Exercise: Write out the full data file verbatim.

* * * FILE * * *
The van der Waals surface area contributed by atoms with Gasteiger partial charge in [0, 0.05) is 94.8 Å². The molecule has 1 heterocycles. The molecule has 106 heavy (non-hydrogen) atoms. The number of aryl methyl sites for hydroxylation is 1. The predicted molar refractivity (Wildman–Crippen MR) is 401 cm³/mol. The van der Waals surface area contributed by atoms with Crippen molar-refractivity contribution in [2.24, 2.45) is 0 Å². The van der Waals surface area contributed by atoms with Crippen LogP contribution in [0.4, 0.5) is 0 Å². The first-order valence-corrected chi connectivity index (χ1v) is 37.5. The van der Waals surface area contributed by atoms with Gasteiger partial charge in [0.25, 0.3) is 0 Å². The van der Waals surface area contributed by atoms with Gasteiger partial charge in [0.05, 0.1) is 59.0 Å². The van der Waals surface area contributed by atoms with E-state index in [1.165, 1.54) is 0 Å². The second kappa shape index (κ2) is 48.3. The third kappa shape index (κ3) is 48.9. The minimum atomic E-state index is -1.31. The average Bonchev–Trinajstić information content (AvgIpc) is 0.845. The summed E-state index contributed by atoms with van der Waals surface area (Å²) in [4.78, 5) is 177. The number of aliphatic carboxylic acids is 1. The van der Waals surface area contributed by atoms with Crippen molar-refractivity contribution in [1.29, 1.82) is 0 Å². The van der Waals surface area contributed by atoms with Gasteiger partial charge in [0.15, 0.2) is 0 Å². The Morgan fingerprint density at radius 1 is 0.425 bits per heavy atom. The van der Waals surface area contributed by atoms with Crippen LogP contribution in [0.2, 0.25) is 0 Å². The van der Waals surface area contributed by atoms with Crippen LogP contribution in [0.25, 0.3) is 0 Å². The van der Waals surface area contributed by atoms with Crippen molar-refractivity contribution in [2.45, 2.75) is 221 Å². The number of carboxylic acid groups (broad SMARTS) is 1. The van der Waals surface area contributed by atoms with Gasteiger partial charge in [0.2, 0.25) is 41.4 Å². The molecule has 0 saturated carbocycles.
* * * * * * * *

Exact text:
The van der Waals surface area contributed by atoms with Gasteiger partial charge in [0, 0.05) is 94.8 Å². The molecule has 1 heterocycles. The molecule has 106 heavy (non-hydrogen) atoms. The number of aryl methyl sites for hydroxylation is 1. The predicted molar refractivity (Wildman–Crippen MR) is 401 cm³/mol. The van der Waals surface area contributed by atoms with Crippen molar-refractivity contribution in [2.24, 2.45) is 0 Å². The van der Waals surface area contributed by atoms with Crippen LogP contribution in [0.4, 0.5) is 0 Å². The first-order valence-corrected chi connectivity index (χ1v) is 37.5. The van der Waals surface area contributed by atoms with Gasteiger partial charge in [0.25, 0.3) is 0 Å². The van der Waals surface area contributed by atoms with Gasteiger partial charge in [0.05, 0.1) is 59.0 Å². The van der Waals surface area contributed by atoms with E-state index in [1.165, 1.54) is 0 Å². The second kappa shape index (κ2) is 48.3. The third kappa shape index (κ3) is 48.9. The minimum atomic E-state index is -1.31. The average Bonchev–Trinajstić information content (AvgIpc) is 0.845. The summed E-state index contributed by atoms with van der Waals surface area (Å²) in [4.78, 5) is 177. The number of aliphatic carboxylic acids is 1. The van der Waals surface area contributed by atoms with Crippen molar-refractivity contribution in [1.29, 1.82) is 0 Å². The van der Waals surface area contributed by atoms with Gasteiger partial charge in [0.15, 0.2) is 0 Å². The Morgan fingerprint density at radius 1 is 0.425 bits per heavy atom. The van der Waals surface area contributed by atoms with Crippen LogP contribution in [0.2, 0.25) is 0 Å². The van der Waals surface area contributed by atoms with Crippen LogP contribution in [0.25, 0.3) is 0 Å². The van der Waals surface area contributed by atoms with Crippen molar-refractivity contribution in [2.45, 2.75) is 221 Å². The number of carboxylic acid groups (broad SMARTS) is 1. The van der Waals surface area contributed by atoms with Gasteiger partial charge in [0.2, 0.25) is 41.4 Å². The molecule has 0 saturated carbocycles.